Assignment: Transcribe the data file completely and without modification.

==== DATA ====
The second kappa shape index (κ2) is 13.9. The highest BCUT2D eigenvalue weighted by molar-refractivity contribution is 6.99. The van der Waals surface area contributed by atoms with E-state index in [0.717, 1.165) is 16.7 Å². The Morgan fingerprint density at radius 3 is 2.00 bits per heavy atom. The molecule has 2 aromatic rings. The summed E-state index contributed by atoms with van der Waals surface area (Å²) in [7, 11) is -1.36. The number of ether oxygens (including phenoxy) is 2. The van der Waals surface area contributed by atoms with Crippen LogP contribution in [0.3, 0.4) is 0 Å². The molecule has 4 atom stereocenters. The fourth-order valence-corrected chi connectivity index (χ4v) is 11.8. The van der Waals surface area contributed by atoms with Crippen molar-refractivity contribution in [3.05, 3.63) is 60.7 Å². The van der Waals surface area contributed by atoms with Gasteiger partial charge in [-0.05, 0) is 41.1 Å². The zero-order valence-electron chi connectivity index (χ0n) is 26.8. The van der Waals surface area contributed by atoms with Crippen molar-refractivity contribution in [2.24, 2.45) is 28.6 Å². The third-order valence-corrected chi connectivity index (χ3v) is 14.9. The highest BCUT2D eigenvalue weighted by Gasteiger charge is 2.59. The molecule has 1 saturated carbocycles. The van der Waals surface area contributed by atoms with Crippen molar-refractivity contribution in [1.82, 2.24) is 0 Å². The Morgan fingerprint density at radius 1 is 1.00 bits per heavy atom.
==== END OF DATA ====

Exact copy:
The second kappa shape index (κ2) is 13.9. The highest BCUT2D eigenvalue weighted by molar-refractivity contribution is 6.99. The van der Waals surface area contributed by atoms with E-state index in [0.717, 1.165) is 16.7 Å². The Morgan fingerprint density at radius 3 is 2.00 bits per heavy atom. The molecule has 2 aromatic rings. The summed E-state index contributed by atoms with van der Waals surface area (Å²) in [7, 11) is -1.36. The number of ether oxygens (including phenoxy) is 2. The van der Waals surface area contributed by atoms with Crippen LogP contribution in [0.3, 0.4) is 0 Å². The molecule has 4 atom stereocenters. The fourth-order valence-corrected chi connectivity index (χ4v) is 11.8. The van der Waals surface area contributed by atoms with Crippen molar-refractivity contribution in [3.05, 3.63) is 60.7 Å². The van der Waals surface area contributed by atoms with Gasteiger partial charge in [-0.05, 0) is 41.1 Å². The zero-order valence-electron chi connectivity index (χ0n) is 26.8. The van der Waals surface area contributed by atoms with Crippen molar-refractivity contribution in [2.24, 2.45) is 28.6 Å². The third-order valence-corrected chi connectivity index (χ3v) is 14.9. The highest BCUT2D eigenvalue weighted by Gasteiger charge is 2.59. The molecule has 1 saturated carbocycles. The van der Waals surface area contributed by atoms with Crippen molar-refractivity contribution in [1.82, 2.24) is 0 Å². The Morgan fingerprint density at radius 1 is 1.00 bits per heavy atom.